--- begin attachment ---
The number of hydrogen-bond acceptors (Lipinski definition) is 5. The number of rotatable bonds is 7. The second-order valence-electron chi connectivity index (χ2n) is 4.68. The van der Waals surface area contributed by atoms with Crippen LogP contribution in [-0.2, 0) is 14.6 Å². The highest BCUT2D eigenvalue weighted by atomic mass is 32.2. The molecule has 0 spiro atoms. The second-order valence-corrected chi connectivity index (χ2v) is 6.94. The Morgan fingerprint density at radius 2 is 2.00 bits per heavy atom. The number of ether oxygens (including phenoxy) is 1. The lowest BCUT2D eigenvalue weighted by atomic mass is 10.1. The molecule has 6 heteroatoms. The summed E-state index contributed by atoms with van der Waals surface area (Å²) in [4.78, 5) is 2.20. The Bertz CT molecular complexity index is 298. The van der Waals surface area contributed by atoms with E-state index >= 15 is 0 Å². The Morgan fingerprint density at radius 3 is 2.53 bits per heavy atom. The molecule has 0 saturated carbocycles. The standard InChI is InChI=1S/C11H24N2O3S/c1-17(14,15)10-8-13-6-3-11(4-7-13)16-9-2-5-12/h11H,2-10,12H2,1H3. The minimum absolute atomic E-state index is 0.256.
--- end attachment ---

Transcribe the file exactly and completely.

The number of hydrogen-bond acceptors (Lipinski definition) is 5. The number of rotatable bonds is 7. The second-order valence-electron chi connectivity index (χ2n) is 4.68. The van der Waals surface area contributed by atoms with Crippen LogP contribution in [-0.2, 0) is 14.6 Å². The highest BCUT2D eigenvalue weighted by atomic mass is 32.2. The molecule has 0 spiro atoms. The second-order valence-corrected chi connectivity index (χ2v) is 6.94. The Morgan fingerprint density at radius 2 is 2.00 bits per heavy atom. The number of ether oxygens (including phenoxy) is 1. The lowest BCUT2D eigenvalue weighted by atomic mass is 10.1. The molecule has 6 heteroatoms. The summed E-state index contributed by atoms with van der Waals surface area (Å²) in [4.78, 5) is 2.20. The Bertz CT molecular complexity index is 298. The van der Waals surface area contributed by atoms with E-state index >= 15 is 0 Å². The Morgan fingerprint density at radius 3 is 2.53 bits per heavy atom. The molecule has 0 saturated carbocycles. The standard InChI is InChI=1S/C11H24N2O3S/c1-17(14,15)10-8-13-6-3-11(4-7-13)16-9-2-5-12/h11H,2-10,12H2,1H3. The minimum absolute atomic E-state index is 0.256.